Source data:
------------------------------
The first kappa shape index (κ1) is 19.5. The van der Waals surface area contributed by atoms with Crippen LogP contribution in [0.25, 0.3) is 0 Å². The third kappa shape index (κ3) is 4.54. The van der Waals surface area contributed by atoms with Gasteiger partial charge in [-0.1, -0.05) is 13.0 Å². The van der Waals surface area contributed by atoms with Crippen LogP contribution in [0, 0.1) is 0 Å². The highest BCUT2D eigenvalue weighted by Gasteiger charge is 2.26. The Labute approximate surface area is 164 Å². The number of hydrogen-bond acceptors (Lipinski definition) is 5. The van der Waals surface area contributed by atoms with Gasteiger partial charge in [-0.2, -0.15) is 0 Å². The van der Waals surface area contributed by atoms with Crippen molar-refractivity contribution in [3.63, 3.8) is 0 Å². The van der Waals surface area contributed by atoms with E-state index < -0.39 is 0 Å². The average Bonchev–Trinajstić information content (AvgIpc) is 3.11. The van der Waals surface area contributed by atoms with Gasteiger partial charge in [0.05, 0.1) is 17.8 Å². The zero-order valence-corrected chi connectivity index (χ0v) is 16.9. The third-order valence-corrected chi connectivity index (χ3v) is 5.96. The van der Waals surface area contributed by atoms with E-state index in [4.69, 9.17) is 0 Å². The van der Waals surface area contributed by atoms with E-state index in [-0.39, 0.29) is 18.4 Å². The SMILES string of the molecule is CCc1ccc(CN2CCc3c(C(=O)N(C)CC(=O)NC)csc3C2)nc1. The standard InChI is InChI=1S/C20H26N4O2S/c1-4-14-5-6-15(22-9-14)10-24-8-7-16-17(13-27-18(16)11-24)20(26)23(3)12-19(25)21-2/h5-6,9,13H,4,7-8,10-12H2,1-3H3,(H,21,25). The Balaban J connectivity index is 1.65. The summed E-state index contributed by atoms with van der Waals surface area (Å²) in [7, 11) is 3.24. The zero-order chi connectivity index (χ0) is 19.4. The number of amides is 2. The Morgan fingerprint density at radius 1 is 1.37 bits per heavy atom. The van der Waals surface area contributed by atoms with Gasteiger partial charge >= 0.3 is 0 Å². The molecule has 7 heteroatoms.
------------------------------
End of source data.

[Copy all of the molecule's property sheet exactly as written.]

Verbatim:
The first kappa shape index (κ1) is 19.5. The van der Waals surface area contributed by atoms with Crippen LogP contribution in [0.25, 0.3) is 0 Å². The third kappa shape index (κ3) is 4.54. The van der Waals surface area contributed by atoms with Gasteiger partial charge in [-0.1, -0.05) is 13.0 Å². The van der Waals surface area contributed by atoms with Crippen LogP contribution in [0, 0.1) is 0 Å². The highest BCUT2D eigenvalue weighted by Gasteiger charge is 2.26. The Labute approximate surface area is 164 Å². The number of hydrogen-bond acceptors (Lipinski definition) is 5. The van der Waals surface area contributed by atoms with Gasteiger partial charge in [-0.2, -0.15) is 0 Å². The van der Waals surface area contributed by atoms with Crippen molar-refractivity contribution in [3.63, 3.8) is 0 Å². The van der Waals surface area contributed by atoms with E-state index < -0.39 is 0 Å². The average Bonchev–Trinajstić information content (AvgIpc) is 3.11. The van der Waals surface area contributed by atoms with Gasteiger partial charge in [0.05, 0.1) is 17.8 Å². The zero-order valence-corrected chi connectivity index (χ0v) is 16.9. The third-order valence-corrected chi connectivity index (χ3v) is 5.96. The van der Waals surface area contributed by atoms with E-state index in [4.69, 9.17) is 0 Å². The van der Waals surface area contributed by atoms with E-state index in [-0.39, 0.29) is 18.4 Å². The SMILES string of the molecule is CCc1ccc(CN2CCc3c(C(=O)N(C)CC(=O)NC)csc3C2)nc1. The standard InChI is InChI=1S/C20H26N4O2S/c1-4-14-5-6-15(22-9-14)10-24-8-7-16-17(13-27-18(16)11-24)20(26)23(3)12-19(25)21-2/h5-6,9,13H,4,7-8,10-12H2,1-3H3,(H,21,25). The Balaban J connectivity index is 1.65. The summed E-state index contributed by atoms with van der Waals surface area (Å²) in [7, 11) is 3.24. The zero-order chi connectivity index (χ0) is 19.4. The number of amides is 2. The Morgan fingerprint density at radius 1 is 1.37 bits per heavy atom. The van der Waals surface area contributed by atoms with Gasteiger partial charge >= 0.3 is 0 Å². The molecule has 7 heteroatoms.